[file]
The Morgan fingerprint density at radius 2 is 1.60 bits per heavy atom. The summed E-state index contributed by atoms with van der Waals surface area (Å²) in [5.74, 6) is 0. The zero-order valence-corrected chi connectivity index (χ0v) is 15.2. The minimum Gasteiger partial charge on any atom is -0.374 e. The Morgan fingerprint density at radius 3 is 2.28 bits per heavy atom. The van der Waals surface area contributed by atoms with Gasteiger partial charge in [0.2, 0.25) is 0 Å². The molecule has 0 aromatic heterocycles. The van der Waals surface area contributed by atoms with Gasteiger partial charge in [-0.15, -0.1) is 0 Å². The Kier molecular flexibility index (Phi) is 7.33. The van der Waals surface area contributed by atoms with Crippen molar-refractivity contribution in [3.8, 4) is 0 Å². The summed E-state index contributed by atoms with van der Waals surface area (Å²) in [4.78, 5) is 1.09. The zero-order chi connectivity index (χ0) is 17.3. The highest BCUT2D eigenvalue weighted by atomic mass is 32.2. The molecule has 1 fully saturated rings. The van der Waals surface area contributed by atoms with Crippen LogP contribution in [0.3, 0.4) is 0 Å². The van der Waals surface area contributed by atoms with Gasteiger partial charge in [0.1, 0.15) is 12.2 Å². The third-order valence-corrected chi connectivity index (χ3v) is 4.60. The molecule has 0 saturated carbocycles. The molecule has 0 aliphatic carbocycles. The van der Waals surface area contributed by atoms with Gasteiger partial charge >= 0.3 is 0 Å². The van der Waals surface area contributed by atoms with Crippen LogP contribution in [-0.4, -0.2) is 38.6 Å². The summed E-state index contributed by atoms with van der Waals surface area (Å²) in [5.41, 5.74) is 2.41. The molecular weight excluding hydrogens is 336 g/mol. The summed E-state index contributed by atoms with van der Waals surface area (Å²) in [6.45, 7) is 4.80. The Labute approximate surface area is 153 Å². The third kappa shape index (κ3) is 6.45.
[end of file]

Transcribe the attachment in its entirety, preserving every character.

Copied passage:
The Morgan fingerprint density at radius 2 is 1.60 bits per heavy atom. The summed E-state index contributed by atoms with van der Waals surface area (Å²) in [5.74, 6) is 0. The zero-order valence-corrected chi connectivity index (χ0v) is 15.2. The minimum Gasteiger partial charge on any atom is -0.374 e. The Morgan fingerprint density at radius 3 is 2.28 bits per heavy atom. The van der Waals surface area contributed by atoms with Gasteiger partial charge in [0.2, 0.25) is 0 Å². The molecule has 0 aromatic heterocycles. The van der Waals surface area contributed by atoms with Gasteiger partial charge in [-0.15, -0.1) is 0 Å². The Kier molecular flexibility index (Phi) is 7.33. The van der Waals surface area contributed by atoms with Crippen molar-refractivity contribution in [3.8, 4) is 0 Å². The summed E-state index contributed by atoms with van der Waals surface area (Å²) in [4.78, 5) is 1.09. The zero-order chi connectivity index (χ0) is 17.3. The highest BCUT2D eigenvalue weighted by atomic mass is 32.2. The molecule has 1 fully saturated rings. The van der Waals surface area contributed by atoms with Crippen LogP contribution in [0.3, 0.4) is 0 Å². The van der Waals surface area contributed by atoms with Gasteiger partial charge in [0.1, 0.15) is 12.2 Å². The third-order valence-corrected chi connectivity index (χ3v) is 4.60. The molecule has 0 saturated carbocycles. The molecule has 0 aliphatic carbocycles. The van der Waals surface area contributed by atoms with Gasteiger partial charge >= 0.3 is 0 Å². The van der Waals surface area contributed by atoms with Crippen LogP contribution in [-0.4, -0.2) is 38.6 Å². The summed E-state index contributed by atoms with van der Waals surface area (Å²) in [5.41, 5.74) is 2.41. The molecular weight excluding hydrogens is 336 g/mol. The summed E-state index contributed by atoms with van der Waals surface area (Å²) in [6.45, 7) is 4.80. The Labute approximate surface area is 153 Å². The third kappa shape index (κ3) is 6.45.